The article `A breakup model for transient diesel fuel sprays’ was recently published in FUEL and examines a new approach to modelling how diesel jets breakup into droplets after injection into an internal combustion engine, as well as the shape of the spray produced. The model uses the results of hydrodynamic stability theory to define the breakup length of the coherent jet, and downstream of this point, the spray breakup process is modelled as droplets only. This new composite breakup model is compared with existing breakup models and experimental observations of transient Diesel fuel sprays.
The article also investigates the breakup properties of a new velocity profile for the jet which consists of a plug flow core with a linear shear layer in the gas phase surrounding the liquid core to model the effect of a viscous gas on the breakup process. This velocity profile changes the driving instability mechanism of the jet from a surface tension driven instability for the currently used plug flow jet with no shear layers, to an instability driven by the thickness of the shear layer.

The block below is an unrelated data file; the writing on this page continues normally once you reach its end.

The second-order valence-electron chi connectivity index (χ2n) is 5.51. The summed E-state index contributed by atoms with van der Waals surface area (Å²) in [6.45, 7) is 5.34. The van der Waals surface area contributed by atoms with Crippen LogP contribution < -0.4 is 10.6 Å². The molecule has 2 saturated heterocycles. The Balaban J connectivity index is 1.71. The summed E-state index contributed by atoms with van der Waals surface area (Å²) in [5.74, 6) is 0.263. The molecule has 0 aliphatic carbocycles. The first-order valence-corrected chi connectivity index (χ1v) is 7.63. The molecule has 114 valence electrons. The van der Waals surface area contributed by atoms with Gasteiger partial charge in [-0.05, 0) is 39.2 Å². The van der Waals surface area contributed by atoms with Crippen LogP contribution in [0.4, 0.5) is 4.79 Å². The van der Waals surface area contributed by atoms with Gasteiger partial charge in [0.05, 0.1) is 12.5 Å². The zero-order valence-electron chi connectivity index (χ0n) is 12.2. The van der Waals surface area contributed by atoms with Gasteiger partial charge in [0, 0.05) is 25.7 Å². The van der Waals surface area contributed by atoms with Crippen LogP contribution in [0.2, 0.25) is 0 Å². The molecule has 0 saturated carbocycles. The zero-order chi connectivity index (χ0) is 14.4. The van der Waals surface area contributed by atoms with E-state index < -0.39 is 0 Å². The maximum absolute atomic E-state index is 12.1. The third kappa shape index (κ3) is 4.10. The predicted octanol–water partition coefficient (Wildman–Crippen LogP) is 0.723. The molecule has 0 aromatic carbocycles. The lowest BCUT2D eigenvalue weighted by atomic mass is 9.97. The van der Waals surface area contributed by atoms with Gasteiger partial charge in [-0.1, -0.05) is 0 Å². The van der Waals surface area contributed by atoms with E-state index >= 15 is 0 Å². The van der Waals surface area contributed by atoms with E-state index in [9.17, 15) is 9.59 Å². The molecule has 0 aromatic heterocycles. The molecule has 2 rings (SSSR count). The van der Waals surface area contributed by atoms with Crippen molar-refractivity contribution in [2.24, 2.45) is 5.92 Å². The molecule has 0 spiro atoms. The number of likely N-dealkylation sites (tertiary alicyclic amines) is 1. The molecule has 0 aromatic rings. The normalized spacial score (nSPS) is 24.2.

This article was followed up and re-published on the Renewable Energy global innovations website.
The principal author was Matt Turner, with co-authors S.S. Sazhin and C. Crua (Brighton), S.B. Martynov (UCL) and J.J. Healey (Keele).